Huffington Post: Pi Day in America
Today, 4,000 years after people first discovered how useful pi could be, we are about to celebrate International Pi Day. The first time a day was dedicated to pi was on March 14, 1989 at the Exploratorium, a museum of science, art and human perception in San Francisco. The idea was the brainchild of Larry Shaw, a physicist at the center...Also, Mathematicians Pictures is having a pi drop at 1:59 PM EDT today (get it? 3.14159) here.
Since then, this museum and many others, as well as universities, schools and individuals have celebrated Pi Day by performing pi-related activities; some serious and some less so, such as creating pi puns; baking, throwing and eating pies; and singing pi songs. You can check out this year's bash at the Exploratorium here.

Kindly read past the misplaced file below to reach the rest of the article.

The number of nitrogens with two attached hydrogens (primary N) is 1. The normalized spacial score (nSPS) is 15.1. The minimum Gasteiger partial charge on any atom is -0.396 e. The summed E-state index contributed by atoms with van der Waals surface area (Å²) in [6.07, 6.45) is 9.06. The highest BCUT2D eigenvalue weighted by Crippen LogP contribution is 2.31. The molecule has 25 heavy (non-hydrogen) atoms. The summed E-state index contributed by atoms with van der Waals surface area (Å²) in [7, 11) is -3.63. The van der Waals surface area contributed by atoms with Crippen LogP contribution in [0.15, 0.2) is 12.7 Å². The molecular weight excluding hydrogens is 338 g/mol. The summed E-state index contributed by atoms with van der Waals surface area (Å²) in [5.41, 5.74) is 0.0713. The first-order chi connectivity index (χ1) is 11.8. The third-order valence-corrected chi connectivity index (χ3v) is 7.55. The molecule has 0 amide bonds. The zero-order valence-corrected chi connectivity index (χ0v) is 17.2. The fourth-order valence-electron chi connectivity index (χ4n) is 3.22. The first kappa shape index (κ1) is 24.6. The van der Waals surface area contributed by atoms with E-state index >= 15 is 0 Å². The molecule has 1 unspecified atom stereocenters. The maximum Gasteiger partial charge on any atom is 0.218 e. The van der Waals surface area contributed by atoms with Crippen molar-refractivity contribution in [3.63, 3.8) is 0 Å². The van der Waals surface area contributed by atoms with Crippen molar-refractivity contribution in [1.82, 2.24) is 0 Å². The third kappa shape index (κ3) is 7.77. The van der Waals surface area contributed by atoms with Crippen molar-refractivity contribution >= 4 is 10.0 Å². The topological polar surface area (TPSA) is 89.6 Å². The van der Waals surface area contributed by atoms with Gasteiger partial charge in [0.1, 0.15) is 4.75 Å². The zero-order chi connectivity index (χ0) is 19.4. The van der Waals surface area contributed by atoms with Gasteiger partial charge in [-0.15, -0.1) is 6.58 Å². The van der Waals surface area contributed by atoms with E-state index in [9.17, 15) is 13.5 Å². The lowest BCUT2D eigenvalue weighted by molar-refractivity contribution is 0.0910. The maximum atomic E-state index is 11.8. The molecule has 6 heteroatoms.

The date is derived from the first three digits of pi -- 3.14 -- using American dating order, just as September 11 is 9/11. And 2015 is going to be a big year for pi since we will celebrate 3.14 15 (correct to 4 places).
At first, Pi Day was a gimmick and a good joke, but now it is a big deal. Many North American and UK schools use it to spark interest in maths and science projects (for example, learning how the Greeks or Arabs did arithmetic; studying famous scientists like Gauss, Newton or Archimedes who worked on pi; or perhaps calculating the volumes of real pies before eating them).
Don't expect a lot of serious posts for the next week. Tomorrow is the Ides of March. Two days after that is St. Patrick's Day. Finally, a week from today is this blog's first birthday. Party time!